Photo taken last summer when he still required swimmies and catching and lots and lots of coaxing.

Friday, July 3, 2009

Here Comes the I-love-you Man

Junius spent the past week at Superhero Camp through a great arts school near downtown. He had a blast, learning to fly, making a superhero belt and doing whatever else superheroes do. In addition to talking about Superman and the rest, they also talked about real life superheroes, like firefighters and garbage collectors and other people who make our lives better.

Every day he came home with a different stamp on the back of his hands -- his reward, he told me, for doing such a good job. On the last day, when I was admiring his hands, I noticed that the stamps that day were the ASL sign for "I love you" -- an image of a hand with the thumb, forefinger and pinky up, while the other two fingers are folded down.

That's so sweet, I thought to myself, that they're teaching the kids to be loving and kind superheroes.

When I asked Junius what the pictures were on his stamp, he lit up and announced, "It's a web-spinner hand, Mom! It's awesome!" Then he demonstrated by holding his hand out and pretending to shoot webs out of his wrist.

Sometimes, I am so not cool.

Friday's Five: Good Reads

As a kid, I spent summers at the library with a big cardboard box. Fill the box, read the books, return the books, repeat. I don't know for sure how often we went, but in my memory it was a weekly trip. I loved the summer reader programs because I could fill the chart after chart with stickers representing all the books I'd read.

As a teen-ager, college student and then high school English teacher, summer reading went nearly the same way. Different books, same process (only without the sticker charts). I loved the freedom to devour whatever caught my attention, from classics to trash.

Now that most of my reading involves Curious George and Sandra Boynton's hippos, I like to think back on some of my favorite selections and imagine the things I'll read when I manage to carve out the time. Here's the first five on my recommended reading list (in no particular order) -- more to come on future Fridays:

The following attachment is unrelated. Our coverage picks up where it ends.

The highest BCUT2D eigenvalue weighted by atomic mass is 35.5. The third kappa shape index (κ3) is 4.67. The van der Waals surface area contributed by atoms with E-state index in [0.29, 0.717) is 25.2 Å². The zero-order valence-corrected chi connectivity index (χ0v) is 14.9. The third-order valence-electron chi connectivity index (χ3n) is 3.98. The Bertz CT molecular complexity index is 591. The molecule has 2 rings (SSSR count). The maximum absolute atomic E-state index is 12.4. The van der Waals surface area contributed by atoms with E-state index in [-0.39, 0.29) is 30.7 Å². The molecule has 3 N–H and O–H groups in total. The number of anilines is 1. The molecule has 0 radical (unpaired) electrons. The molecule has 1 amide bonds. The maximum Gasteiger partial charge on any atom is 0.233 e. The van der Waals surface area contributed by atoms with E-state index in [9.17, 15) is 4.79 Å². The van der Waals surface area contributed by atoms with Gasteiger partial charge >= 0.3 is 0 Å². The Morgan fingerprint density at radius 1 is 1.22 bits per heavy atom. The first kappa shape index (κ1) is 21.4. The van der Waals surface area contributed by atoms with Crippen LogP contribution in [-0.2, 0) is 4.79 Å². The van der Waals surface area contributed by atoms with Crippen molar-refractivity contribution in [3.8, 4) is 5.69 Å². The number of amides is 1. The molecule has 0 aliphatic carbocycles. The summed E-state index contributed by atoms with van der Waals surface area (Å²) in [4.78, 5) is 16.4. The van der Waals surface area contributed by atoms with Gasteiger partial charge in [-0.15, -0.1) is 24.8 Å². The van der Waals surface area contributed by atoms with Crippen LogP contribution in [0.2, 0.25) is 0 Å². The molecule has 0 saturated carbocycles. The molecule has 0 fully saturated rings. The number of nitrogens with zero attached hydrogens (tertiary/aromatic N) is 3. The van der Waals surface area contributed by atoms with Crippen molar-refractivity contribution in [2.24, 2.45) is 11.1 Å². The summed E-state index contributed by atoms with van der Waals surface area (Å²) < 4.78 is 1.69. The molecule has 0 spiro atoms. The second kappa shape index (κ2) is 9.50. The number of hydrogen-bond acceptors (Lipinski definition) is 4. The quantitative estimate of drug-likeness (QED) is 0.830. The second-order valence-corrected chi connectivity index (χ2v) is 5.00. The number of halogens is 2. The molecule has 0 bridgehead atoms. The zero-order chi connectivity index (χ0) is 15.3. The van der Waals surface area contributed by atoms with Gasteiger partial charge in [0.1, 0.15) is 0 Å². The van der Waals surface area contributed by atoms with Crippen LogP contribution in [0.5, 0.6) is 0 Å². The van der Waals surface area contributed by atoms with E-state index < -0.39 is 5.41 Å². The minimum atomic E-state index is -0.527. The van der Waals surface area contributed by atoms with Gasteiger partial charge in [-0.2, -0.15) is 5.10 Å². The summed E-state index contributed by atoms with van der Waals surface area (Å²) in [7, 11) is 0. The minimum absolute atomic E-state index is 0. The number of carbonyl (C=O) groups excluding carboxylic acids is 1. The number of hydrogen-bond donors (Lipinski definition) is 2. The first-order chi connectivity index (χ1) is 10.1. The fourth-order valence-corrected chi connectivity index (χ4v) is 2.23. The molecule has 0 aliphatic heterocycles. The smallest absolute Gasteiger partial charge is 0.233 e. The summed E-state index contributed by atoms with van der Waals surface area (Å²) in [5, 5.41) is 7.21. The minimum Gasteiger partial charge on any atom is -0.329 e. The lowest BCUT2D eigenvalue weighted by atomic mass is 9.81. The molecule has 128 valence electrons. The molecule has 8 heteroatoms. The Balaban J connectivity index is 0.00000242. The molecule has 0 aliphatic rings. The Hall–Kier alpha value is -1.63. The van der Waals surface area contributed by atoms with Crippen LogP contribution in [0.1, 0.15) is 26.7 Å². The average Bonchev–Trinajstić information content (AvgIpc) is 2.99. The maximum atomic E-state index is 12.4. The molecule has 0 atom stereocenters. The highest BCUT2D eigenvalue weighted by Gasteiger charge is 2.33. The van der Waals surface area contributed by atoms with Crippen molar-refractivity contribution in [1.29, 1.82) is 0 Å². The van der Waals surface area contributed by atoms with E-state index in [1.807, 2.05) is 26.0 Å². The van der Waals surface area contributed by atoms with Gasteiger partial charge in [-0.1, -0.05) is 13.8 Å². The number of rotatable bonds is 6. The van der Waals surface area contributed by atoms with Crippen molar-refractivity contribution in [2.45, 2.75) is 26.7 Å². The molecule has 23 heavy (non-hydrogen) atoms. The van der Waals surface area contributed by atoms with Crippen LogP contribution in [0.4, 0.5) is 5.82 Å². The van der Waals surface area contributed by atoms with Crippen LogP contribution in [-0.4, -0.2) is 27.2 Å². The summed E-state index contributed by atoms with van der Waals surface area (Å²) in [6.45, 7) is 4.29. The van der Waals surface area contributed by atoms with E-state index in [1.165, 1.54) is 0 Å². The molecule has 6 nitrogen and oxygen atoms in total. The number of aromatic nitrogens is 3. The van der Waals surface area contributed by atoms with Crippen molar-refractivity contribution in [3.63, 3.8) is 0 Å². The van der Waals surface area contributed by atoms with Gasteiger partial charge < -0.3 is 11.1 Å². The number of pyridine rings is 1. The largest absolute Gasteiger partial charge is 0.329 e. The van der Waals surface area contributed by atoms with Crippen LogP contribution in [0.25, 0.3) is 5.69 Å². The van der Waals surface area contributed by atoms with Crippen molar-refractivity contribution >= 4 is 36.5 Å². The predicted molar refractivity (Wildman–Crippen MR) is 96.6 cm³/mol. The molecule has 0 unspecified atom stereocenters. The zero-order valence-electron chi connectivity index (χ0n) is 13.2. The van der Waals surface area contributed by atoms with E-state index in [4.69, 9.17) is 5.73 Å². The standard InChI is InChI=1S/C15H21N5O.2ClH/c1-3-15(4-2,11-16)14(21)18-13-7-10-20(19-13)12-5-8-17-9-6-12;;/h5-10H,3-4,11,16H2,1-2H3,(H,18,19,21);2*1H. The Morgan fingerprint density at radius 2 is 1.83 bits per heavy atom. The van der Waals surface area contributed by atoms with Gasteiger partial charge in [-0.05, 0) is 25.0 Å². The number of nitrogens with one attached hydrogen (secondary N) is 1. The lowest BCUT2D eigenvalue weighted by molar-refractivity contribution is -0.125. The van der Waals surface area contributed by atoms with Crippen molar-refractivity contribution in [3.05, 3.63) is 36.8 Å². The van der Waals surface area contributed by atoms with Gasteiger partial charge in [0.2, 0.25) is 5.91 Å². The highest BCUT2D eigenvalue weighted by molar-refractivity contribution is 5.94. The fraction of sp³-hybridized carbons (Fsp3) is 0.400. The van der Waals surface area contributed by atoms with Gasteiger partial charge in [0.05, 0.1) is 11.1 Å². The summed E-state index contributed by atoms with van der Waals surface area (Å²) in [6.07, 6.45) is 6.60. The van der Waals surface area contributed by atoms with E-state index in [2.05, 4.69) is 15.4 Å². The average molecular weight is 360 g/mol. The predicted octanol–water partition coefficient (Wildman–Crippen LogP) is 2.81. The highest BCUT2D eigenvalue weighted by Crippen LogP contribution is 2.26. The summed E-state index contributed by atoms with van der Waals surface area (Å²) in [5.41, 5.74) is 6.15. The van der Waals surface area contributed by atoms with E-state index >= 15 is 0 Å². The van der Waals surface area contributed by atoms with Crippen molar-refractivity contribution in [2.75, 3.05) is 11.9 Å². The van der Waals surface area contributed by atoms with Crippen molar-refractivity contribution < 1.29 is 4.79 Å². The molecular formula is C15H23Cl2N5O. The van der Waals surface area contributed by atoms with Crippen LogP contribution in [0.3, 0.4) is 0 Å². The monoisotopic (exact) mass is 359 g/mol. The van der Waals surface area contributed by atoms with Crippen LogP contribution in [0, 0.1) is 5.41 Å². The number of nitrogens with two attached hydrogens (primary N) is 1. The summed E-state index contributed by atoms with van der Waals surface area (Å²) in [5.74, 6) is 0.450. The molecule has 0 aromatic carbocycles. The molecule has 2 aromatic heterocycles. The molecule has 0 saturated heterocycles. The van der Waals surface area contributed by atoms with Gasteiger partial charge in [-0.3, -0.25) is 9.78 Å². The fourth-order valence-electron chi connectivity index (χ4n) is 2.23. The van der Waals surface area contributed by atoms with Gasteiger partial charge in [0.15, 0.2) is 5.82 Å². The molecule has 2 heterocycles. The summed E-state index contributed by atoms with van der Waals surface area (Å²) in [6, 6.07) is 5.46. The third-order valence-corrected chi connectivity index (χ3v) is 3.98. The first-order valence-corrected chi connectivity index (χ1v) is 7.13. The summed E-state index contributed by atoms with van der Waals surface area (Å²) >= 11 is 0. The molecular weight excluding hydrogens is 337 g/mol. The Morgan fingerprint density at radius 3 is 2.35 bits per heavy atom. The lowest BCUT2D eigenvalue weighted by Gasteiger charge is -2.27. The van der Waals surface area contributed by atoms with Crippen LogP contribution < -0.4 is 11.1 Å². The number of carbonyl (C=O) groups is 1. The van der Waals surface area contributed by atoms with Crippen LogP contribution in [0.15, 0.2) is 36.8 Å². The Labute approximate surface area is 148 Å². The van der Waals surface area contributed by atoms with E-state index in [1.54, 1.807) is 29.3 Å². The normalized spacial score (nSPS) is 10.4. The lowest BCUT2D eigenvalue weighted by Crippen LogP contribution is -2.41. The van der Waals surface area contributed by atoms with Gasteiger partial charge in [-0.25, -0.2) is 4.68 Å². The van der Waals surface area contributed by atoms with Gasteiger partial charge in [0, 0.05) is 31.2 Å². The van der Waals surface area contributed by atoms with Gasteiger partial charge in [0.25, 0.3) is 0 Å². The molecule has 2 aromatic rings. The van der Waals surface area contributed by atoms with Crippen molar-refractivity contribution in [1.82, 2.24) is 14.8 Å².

1. One Hundred Years of Solitude by Gabriel Garcia Marquez: Read for a comparative literature class in college. Nearly fell off the bed when I got to the end of the book, it was just that good.

  2. Ellen Foster by Kaye Gibbons: Any book that starts this way is bound to catch your attention: "When I was little I would think of ways to kill my daddy. I would figure out this or that way and run it down through my head until it got easy." Taught this as a first-year teacher and still wonder how I got away with it.

  3. Old Dogs and Children by Robert Inman: Really wanted to name my future daughter "Bright" after reading this sweet and lovely book. Plus Inman was a newscaster in Charlotte, where I was living when I found his novels.

  4. The Handmaid's Tale by Margaret Atwood: My first high school glimpse into the idea of feminism, this story was both terrifying and empowering. The first of many Atwood novels and short stories for me.

  5. The Cider House Rules by John Irving: Another high school discovery and the first of several Irving reads to make me think about things outside the safety of my own world.

Wednesday, July 1, 2009

Is that poo in your pants or are you just excited?

Some of you have already seen what I'm posting here, either because you go to the same pool with me or because you saw my status on Facebook. But two days later, it still cracks me up, so I've decided to share it here.

It's the opening paragraph from an email sent to pool members by the pool managers on Monday. Not sure if it was intended to be hilarious or not, but I laughed until I snorted the first time I read it. Also, I think it's relevant to the story to know that the pool managers are a married couple with school-age children and she is a former NASA engineer and science teacher, i.e. they're "grown-ups" and not teen-agers.

Seems that we had a "code brown" at the neighborhood pool on Monday -- the second since the pool opened a month ago. So our pool managers are understandably frustrated because of whatever de-tox/sanitation process they have to go through to be able to re-open the pool.

And now, without further ado, the excerpt (emphasis, mine):
"We had to close the pool this afternoon because of another fecal incident. Our apologies to anyone who showed up during pool hours to yet another locked gate. These things do happen, but you could help us by reminding the younger kids to use the bathroom before they come to the pool and during the rest periods. It is a wonder of childhood that you can be having so much fun that you don't realize you are about to crap in your pants."
Did I mention how much I love my neighborhood?

Image from